Airlifts in Time
Giovannettone, Justin, Air Power History
History repeats itself," is a common refrain among many casual and even some more formal observers of history. For the policymaker however, such thinking is surely a trap. No two crises are exactly the same--whether in terms of circumstance, appropriate response or corresponding outcomes. On the other hand, a policy--or decision-maker who does not examine the past in order to gain insight into the present is surely handicapped. This article examines two historically unique strategic airlifts and the crises and decisions that led to them in the context of these assertions.
The first operation considered below is the Berlin Airlift the successful United States-led effort to supply the western sectors of Berlin after ground access to the city was cut off by the Soviet Union in June 1948. Codenamed Operation Vittles, the airlift emerged as an enormous operational and strategic success for the U.S. and its western Allies--demonstrating the impressive capacity of the newly created U.S. Air Force, saving West Berlin from envelopment by the Soviet Union, and demonstrating America's resolve against Soviet aggression; all the while avoiding an outbreak of war in Europe. The second operation, Nickel Grass, involved the unilateral U.S. resupply of Israel during the 1973 Yore Kippur War. That airlift, though a significant success operationally, was at best only a partial success strategically. The resupply very likely saved Israel from defeat and by doing so prevented a Soviet proxy victory in the Middle East. However, Operation Nickel Grass also helped prompt the devastating Arab oil embargo from October 1973 to March 1974, the effects of which burdened the economies of the U.S. and its allies for years to come.
Operations Vittles and Nickel Grass are distinct in U.S. history in that they were both strategic airlifts used exclusively to support an ally or allied population in peril, without the presence of or intent to introduce combat forces. Each operation was also executed under complex domestic and international political conditions and had enormous global strategic significance. There are important differences as well in the structure of the crises themselves, the responses by the administrations under whose watch they occurred, and in the content of the supplies airlifted.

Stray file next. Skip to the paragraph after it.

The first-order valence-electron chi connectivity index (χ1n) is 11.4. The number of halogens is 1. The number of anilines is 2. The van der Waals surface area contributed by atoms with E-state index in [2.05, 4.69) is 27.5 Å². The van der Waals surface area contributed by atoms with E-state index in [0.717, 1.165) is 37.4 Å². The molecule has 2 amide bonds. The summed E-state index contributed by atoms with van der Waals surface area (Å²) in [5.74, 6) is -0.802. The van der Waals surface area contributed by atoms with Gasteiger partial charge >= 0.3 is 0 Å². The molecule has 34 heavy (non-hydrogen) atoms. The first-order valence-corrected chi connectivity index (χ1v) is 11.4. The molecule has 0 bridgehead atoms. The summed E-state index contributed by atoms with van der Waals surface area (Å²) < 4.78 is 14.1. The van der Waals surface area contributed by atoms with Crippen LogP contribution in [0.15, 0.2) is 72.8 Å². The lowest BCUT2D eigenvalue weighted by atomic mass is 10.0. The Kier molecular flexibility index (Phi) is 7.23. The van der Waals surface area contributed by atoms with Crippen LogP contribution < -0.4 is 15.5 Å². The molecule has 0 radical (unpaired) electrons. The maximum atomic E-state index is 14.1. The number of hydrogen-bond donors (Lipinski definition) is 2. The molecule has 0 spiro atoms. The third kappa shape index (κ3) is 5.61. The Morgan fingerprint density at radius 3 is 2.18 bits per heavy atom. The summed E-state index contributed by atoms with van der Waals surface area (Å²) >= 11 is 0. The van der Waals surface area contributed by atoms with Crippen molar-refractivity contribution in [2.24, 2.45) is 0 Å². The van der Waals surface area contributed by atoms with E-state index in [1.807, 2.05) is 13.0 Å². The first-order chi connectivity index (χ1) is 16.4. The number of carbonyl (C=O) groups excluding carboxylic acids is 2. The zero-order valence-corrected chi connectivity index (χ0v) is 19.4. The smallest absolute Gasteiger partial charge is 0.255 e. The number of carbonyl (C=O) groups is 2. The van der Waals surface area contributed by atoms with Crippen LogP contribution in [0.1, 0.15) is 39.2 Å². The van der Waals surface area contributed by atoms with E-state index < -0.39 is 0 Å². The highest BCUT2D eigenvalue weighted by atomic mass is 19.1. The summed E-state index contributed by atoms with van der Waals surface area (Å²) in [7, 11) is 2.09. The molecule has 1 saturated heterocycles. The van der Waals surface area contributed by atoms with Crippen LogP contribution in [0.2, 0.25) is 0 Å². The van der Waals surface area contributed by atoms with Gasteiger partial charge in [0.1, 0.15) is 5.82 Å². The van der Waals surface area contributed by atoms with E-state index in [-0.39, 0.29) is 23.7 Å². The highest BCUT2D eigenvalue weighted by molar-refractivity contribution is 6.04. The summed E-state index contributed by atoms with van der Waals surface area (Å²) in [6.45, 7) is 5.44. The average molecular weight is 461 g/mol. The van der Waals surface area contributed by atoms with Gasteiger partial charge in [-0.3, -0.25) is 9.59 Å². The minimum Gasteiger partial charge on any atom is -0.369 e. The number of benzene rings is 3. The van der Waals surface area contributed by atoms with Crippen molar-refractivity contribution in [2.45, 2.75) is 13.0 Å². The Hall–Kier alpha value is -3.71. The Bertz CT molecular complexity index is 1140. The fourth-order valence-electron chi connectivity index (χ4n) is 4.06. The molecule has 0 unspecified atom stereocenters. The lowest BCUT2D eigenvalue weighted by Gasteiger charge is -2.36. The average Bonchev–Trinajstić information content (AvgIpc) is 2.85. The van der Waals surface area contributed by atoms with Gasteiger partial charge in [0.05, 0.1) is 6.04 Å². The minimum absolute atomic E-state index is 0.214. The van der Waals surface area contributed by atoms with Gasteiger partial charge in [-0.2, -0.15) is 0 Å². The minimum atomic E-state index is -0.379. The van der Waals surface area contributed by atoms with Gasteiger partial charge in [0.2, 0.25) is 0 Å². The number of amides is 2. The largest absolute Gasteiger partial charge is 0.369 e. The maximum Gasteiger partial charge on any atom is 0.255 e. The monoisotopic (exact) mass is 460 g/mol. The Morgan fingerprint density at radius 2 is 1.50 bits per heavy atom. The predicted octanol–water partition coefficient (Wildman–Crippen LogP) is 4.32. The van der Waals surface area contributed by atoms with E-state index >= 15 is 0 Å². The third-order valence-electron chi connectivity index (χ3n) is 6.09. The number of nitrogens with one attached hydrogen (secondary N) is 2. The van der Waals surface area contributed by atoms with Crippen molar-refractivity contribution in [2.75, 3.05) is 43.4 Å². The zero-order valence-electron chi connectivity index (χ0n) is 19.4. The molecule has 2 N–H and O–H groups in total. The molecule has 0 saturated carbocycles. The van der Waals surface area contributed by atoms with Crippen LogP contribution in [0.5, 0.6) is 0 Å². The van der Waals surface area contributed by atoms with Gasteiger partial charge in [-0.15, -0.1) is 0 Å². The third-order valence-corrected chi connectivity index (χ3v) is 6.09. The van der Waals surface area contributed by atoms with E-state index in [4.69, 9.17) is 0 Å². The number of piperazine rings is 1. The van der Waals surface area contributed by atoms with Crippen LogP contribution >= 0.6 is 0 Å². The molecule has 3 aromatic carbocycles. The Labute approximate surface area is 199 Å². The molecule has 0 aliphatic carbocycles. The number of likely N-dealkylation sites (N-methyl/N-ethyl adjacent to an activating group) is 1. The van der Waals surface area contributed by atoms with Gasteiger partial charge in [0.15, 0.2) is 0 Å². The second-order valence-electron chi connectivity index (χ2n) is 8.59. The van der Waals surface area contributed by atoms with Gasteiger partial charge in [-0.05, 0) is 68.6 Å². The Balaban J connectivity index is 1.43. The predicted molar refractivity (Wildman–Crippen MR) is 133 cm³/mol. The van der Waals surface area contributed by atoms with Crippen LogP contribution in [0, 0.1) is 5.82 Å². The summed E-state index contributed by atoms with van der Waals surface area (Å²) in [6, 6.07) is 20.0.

The intent of this article is to answer the question: Why was one operation a strategic success, while the other was only a partial strategic success? Emerging from the answer to that question is a set of "lessons learned" that can assist American strategic policymakers to first identify where similar potentially dangerous crises may occur in the future; and second, to better position the country and themselves to deal with such crises when and if they do emerge.
The method of analysis used here was adapted from Richard E. Neustadt and Ernest R. May's 1986 book, Thinking in Time: The Uses of History for Decision Makers. In conjunction with analysis of how decision makers--primarily American Presidents--have used history since the end of the World War II, Thinking in Time prescribes a set of "mini-methods" that decision makers can apply to make more effective decisions and make better use of history when making such decisions. The book is helpful here in two ways: First, Neustadt and May's methodology, when applied to historic case studies, conveniently offers a means to analyze the decision making process and helps pinpoint where policymakers in the past might have done better. For example, they recommend leaders faced with an erupting crisis list (on paper, not just orally) what is Known, Unclear, and Presumed about a situation in order to isolate the key issues at hand. (1) Thus, for the purposes of this article, comparing the Knowns, Unclears, and Presumed of Presidents Harry S Truman and Richard M. Nixon leading up to and during of Operations Vittles and Nickel Grass help us to better understand the events from their perspectives. …